Top 9 Phrases for Traveling in Italy
Table of Contents
- 1. Allora – Umm
- 2. Scusi or Permesso (if trying to get past someone) – Excuse me
- 3. Buon appetito! – Enjoy your meal!
- 4. Prego – kind of an umbrella phrase meaning “please take a seat,””you’re welcome,” or “go ahead”
- 5. Mi sono perso/persa – I’m lost
- 6. Posso fare fotografie? – May I take photographs (here)?
- 7. In sciopero – On strike
- 8. No, grazie – No, thank you
- 9. Ciao! – Bye or See Ya!
Ciao, bella! Rome, Venice, Milan… You can find so many beautiful places and so much amazing food in Italy! If you want to make the most of your stay in this amazing country, brush up on some key Italian phrases here.
1. Allora – Umm
You’ll hear this absolutely everywhere you go and it’s such a beautiful way to buy yourself some thinking time before launching into the rest of your well-practiced Italian.
2. Scusi or Permesso (if trying to get past someone) – Excuse me
Pronounce like “skoozi”. You’ll find you’re being bumped into almost nonstop on the streets in Rome, even in line-ups you may feel like you’re being consistently jostled. A quick scusi, with a smile will help, though it probably won’t stop the jostling.
3. Buon appetito! – Enjoy your meal!
I know it sounds cliché, but the food in Italy is absolutely fantastic. Even the kebab shops seem to be of a higher quality. You will love everything you eat here.
4. Prego – kind of an umbrella phrase meaning “please take a seat,””you’re welcome,” or “go ahead”
Often heard after grazie (or thank you). You’ll hear this all over the place, especially in restaurants when offered a seat or when you’ve finished ordering.
5. Mi sono perso/persa – I’m lost
Tiny, though beautiful back alleyways will cause even a person with the best sense of direction some struggles. I managed to walk around the Vatican three times before actually finding it. Keep this phrase and a map handy at all times.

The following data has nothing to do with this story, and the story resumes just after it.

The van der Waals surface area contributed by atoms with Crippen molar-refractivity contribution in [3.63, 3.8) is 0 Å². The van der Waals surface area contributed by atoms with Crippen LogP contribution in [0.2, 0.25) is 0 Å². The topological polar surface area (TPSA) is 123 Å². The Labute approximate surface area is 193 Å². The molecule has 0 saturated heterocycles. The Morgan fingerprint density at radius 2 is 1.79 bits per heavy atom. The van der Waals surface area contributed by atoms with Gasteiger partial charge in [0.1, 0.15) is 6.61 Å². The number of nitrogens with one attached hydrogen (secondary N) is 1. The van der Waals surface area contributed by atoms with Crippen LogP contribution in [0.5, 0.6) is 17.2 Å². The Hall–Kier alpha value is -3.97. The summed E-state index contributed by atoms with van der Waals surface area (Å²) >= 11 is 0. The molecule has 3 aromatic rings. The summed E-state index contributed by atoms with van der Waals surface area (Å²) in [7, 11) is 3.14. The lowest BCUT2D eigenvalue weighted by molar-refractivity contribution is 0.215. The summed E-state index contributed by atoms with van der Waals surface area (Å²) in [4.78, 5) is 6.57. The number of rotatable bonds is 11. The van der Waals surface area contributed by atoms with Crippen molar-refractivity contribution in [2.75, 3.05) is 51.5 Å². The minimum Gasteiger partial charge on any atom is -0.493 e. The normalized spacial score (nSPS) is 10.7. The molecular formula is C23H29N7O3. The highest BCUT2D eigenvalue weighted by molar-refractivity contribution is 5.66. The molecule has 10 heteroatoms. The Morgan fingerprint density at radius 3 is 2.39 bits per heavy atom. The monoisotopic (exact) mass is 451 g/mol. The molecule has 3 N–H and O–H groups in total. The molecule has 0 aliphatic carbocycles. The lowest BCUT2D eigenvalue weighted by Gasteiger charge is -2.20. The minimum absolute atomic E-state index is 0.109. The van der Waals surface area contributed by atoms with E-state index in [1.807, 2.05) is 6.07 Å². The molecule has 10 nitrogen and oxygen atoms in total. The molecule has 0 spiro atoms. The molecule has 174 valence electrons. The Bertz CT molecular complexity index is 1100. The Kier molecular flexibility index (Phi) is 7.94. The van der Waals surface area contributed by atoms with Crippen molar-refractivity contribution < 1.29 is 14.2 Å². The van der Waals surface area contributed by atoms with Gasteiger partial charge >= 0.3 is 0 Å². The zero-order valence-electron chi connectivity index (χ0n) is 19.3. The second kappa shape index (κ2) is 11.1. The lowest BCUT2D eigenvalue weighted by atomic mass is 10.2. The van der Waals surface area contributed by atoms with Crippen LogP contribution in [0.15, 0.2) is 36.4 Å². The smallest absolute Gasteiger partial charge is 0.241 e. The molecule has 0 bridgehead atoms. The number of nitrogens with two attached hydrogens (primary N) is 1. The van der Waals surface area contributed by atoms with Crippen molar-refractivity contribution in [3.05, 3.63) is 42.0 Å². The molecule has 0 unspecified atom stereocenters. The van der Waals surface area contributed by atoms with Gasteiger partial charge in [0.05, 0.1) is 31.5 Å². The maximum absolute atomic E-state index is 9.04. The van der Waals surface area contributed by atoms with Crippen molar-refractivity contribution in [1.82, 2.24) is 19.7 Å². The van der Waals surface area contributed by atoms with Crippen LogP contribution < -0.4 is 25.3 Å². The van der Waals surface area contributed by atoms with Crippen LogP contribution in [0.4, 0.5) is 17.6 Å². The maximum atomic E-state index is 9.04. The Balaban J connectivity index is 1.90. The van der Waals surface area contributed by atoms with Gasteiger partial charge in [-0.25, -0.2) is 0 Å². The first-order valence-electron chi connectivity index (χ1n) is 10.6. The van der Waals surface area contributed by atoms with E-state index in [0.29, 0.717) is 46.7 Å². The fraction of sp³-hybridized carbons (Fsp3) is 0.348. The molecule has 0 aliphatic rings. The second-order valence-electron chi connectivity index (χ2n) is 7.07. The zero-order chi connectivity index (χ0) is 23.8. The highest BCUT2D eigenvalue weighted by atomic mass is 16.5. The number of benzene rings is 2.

6. Posso fare fotografie? – May I take photographs (here)?
Not all museums or cathedrals will allow you to take photographs, I think in part because they all seem to be filled with priceless works of art. It’s always polite to ask though there should be a sign if it’s not allowed.
7. In sciopero – On strike
Pronounced like ‘shop-er-oh’. Keep an ear out for this whenever you’re near just about any form of public transportation, especially in Rome. There’s no telling when the bus drivers or train conductors will be on strike, so keep it in mind whenever you’re planning on going somewhere.
8. No, grazie – No, thank you
Aggressive flower sellers in more tourist-friendly areas will need to be told this multiple times, but generally once with a smile is enough.
9. Ciao! – Bye or See Ya!
Pronounce like ‘chow’. Say this in multiples and do it with kisses as is the custom in Italy. Cheek kisses should start right to left, and there’s a bit of a debate on the number but go for two, and see what happens!
And if you really would like to make your trip to Italy truly unforgettable, you may want to consider taking classes with a professional Italian tutor! Our native instructors will teach you all the phrases you’ll need from the moment you go through customs until you check out of your hotel. They can also advise you on all you need to do to make the most of your trip. Contact us now and get a Free Trial Class!